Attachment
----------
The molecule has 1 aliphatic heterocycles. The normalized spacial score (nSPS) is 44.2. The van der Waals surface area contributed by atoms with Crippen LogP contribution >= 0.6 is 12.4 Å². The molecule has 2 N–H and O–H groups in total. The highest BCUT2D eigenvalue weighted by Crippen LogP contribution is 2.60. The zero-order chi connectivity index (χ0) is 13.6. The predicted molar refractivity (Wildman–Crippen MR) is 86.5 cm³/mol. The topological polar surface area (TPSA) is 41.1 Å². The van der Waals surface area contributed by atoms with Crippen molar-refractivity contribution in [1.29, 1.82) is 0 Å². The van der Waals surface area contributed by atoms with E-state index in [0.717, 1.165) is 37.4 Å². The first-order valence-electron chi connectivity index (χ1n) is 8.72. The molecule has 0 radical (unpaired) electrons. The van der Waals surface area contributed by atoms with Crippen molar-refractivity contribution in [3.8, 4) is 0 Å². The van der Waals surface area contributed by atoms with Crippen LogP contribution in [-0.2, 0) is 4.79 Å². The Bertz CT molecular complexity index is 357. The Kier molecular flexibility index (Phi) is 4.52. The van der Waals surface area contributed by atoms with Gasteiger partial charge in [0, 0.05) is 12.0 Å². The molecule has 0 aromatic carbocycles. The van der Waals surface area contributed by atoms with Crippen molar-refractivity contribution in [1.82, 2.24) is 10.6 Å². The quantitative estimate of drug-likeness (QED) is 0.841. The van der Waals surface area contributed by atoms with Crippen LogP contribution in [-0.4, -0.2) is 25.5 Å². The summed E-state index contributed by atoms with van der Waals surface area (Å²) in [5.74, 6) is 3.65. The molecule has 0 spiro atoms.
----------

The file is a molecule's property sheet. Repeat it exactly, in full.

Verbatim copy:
The molecule has 1 aliphatic heterocycles. The normalized spacial score (nSPS) is 44.2. The van der Waals surface area contributed by atoms with Crippen LogP contribution >= 0.6 is 12.4 Å². The molecule has 2 N–H and O–H groups in total. The highest BCUT2D eigenvalue weighted by Crippen LogP contribution is 2.60. The zero-order chi connectivity index (χ0) is 13.6. The predicted molar refractivity (Wildman–Crippen MR) is 86.5 cm³/mol. The topological polar surface area (TPSA) is 41.1 Å². The van der Waals surface area contributed by atoms with Crippen molar-refractivity contribution in [1.29, 1.82) is 0 Å². The van der Waals surface area contributed by atoms with E-state index in [0.717, 1.165) is 37.4 Å². The first-order valence-electron chi connectivity index (χ1n) is 8.72. The molecule has 0 radical (unpaired) electrons. The van der Waals surface area contributed by atoms with Crippen molar-refractivity contribution in [3.8, 4) is 0 Å². The van der Waals surface area contributed by atoms with Crippen LogP contribution in [-0.2, 0) is 4.79 Å². The Bertz CT molecular complexity index is 357. The Kier molecular flexibility index (Phi) is 4.52. The van der Waals surface area contributed by atoms with Gasteiger partial charge in [0, 0.05) is 12.0 Å². The molecule has 0 aromatic carbocycles. The van der Waals surface area contributed by atoms with Crippen molar-refractivity contribution in [1.82, 2.24) is 10.6 Å². The quantitative estimate of drug-likeness (QED) is 0.841. The van der Waals surface area contributed by atoms with Crippen LogP contribution in [-0.4, -0.2) is 25.5 Å². The summed E-state index contributed by atoms with van der Waals surface area (Å²) in [5.74, 6) is 3.65. The molecule has 0 spiro atoms.